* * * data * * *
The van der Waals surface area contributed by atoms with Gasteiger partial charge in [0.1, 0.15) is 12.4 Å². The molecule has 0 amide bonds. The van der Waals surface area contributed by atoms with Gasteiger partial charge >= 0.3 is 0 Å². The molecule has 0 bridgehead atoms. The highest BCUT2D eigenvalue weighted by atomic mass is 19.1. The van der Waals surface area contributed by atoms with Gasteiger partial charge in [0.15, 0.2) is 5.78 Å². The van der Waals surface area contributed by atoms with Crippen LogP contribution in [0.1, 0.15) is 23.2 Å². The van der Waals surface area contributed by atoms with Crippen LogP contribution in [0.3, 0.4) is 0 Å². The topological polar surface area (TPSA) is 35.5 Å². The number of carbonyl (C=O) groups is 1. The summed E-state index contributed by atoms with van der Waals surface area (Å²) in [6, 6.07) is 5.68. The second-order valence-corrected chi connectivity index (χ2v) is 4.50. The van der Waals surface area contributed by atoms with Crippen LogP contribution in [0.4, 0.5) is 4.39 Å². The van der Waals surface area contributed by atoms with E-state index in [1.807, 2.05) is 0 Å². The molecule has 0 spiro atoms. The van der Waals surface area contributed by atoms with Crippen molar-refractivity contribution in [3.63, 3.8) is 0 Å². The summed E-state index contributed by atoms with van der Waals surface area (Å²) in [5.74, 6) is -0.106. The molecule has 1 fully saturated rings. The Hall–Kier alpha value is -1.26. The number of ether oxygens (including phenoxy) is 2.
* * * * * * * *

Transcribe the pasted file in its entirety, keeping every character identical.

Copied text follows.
The van der Waals surface area contributed by atoms with Gasteiger partial charge in [0.1, 0.15) is 12.4 Å². The molecule has 0 amide bonds. The van der Waals surface area contributed by atoms with Gasteiger partial charge >= 0.3 is 0 Å². The molecule has 0 bridgehead atoms. The highest BCUT2D eigenvalue weighted by atomic mass is 19.1. The van der Waals surface area contributed by atoms with Gasteiger partial charge in [0.15, 0.2) is 5.78 Å². The van der Waals surface area contributed by atoms with Crippen LogP contribution in [0.1, 0.15) is 23.2 Å². The van der Waals surface area contributed by atoms with Crippen LogP contribution in [0.3, 0.4) is 0 Å². The topological polar surface area (TPSA) is 35.5 Å². The number of carbonyl (C=O) groups is 1. The summed E-state index contributed by atoms with van der Waals surface area (Å²) in [6, 6.07) is 5.68. The second-order valence-corrected chi connectivity index (χ2v) is 4.50. The van der Waals surface area contributed by atoms with Crippen LogP contribution in [0.4, 0.5) is 4.39 Å². The van der Waals surface area contributed by atoms with E-state index in [1.807, 2.05) is 0 Å². The molecule has 0 spiro atoms. The van der Waals surface area contributed by atoms with Crippen molar-refractivity contribution in [3.63, 3.8) is 0 Å². The summed E-state index contributed by atoms with van der Waals surface area (Å²) in [5.74, 6) is -0.106. The molecule has 1 fully saturated rings. The Hall–Kier alpha value is -1.26. The number of ether oxygens (including phenoxy) is 2.